What's the Go language really good for?

Go's built-in concurrency gives it an edge for networking, distributed functions, and services; but there's work to be done in other areas

After five years and change in the wild, Google's Go language -- with version 1.5 set to come out this August -- has gone from being a curiosity to a promising source for fast-moving new projects.

But what kinds of projects are Go best for building, and how is that likely to change as the language evolves through new versions and grows in popularity? Here are the types of applications where Go really shines, where it works well, and where it'll need to up its game.

The really good: Network and Web servers

Network applications live and die by concurrency, and Go's native concurrency features -- goroutines and channels, mainly -- are well suited for such work. Consequently, many Go projects are for networking, distributed functions, or services: APIsWeb serversminimal frameworks for Web applications, and the rest.

Go programmers like that the items they use most in such projects are either a part of the language, such as goroutines for threadlike behavior, or available in the standard library like Go's http package. This "batteries included" philosophy hearkens back to Python, as do many of Go's best attributes, such as speed of development and deployment.

The also really good: Stand-alone command-line apps or scripts

Due to Go's consistent behavior across platforms, it's easy to put out simple command-line apps that run most anywhere. It's another echo of Go's similarities to Python, and here Go has a few advantages.

For one, the executables created by Go are precisely that: Stand-alone executables, with no external dependencies unless you specify them. With Python, you must have a copy of the interpreter on the target machine or an interpreter of a particular revision of Python (in the case of some Python scripts).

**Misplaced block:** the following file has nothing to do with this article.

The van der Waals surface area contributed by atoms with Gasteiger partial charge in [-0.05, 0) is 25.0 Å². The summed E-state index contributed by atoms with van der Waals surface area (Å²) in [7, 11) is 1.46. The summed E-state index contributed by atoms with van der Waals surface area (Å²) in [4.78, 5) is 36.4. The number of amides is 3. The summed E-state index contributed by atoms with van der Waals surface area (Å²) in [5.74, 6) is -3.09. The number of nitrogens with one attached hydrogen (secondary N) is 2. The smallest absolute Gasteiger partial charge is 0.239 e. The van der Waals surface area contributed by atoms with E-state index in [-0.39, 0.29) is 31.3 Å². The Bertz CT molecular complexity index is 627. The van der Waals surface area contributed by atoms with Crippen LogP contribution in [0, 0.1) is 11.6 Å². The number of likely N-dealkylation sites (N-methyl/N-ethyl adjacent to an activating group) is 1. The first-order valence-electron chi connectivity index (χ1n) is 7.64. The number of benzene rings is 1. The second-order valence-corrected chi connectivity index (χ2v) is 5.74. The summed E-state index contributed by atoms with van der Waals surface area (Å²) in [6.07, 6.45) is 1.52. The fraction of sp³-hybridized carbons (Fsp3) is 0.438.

Another advantage Go has here is speed. The resulting executables run far faster than vanilla Python, or for that matter most any other dynamically executed language, with the possible exception of JavaScript.

Finally, none of the above comes at the cost of being able to talk to the underlying system. Go programs can talk to external C libraries or make native system calls. Docker, for instance, works this way. It interfaces with low-level Linux functions, cgroups, and namespaces, to work its magic.

The not so good: Desktop or GUI-based apps

Here's where the going gets a little grimmer. Right now, the culture of software around building rich GUIs for Go applications, such as those in desktop applications, is still scattered.

That said, various projects exist -- there are bindings for the GTK and GTK3 frameworks, and another intended to provide platform-native UIs, although the latter relies on C bindings and is not written in pure Go. Windows users can try out walk, and some folks at Google are in the process of building a cross-platform GUI library.

Lacking right now is a sense of any of these being a clear winner or a safe long-term bet. Also, because Go is platform-independent by design, it's unlikely any of these will become a part of the standard package set.

The less good: System-level programming

While Go can talk to native system functions, it's not as good a fit for creating extremely low-level system components, like embedded systems design, kernels, or device drivers. Some of this is a by-product of the language's intentions, since the runtime and the garbage collector for Go applications are dependent on the underlying OS. (Those interested in a cutting-edge language for that kind of work should look into Mozilla's Rust.)

One project currently in the works that partially leverages Go for systems programming is Ethos, an OS intended to serve as a platform for highly secure software. The kernel is written in C, but the userspace applications will be written in Go -- a smart way to render unto C what is C's, and render unto Go what Go's best at right now.

This story, "What's the Go language really good for?" was originally published by InfoWorld.

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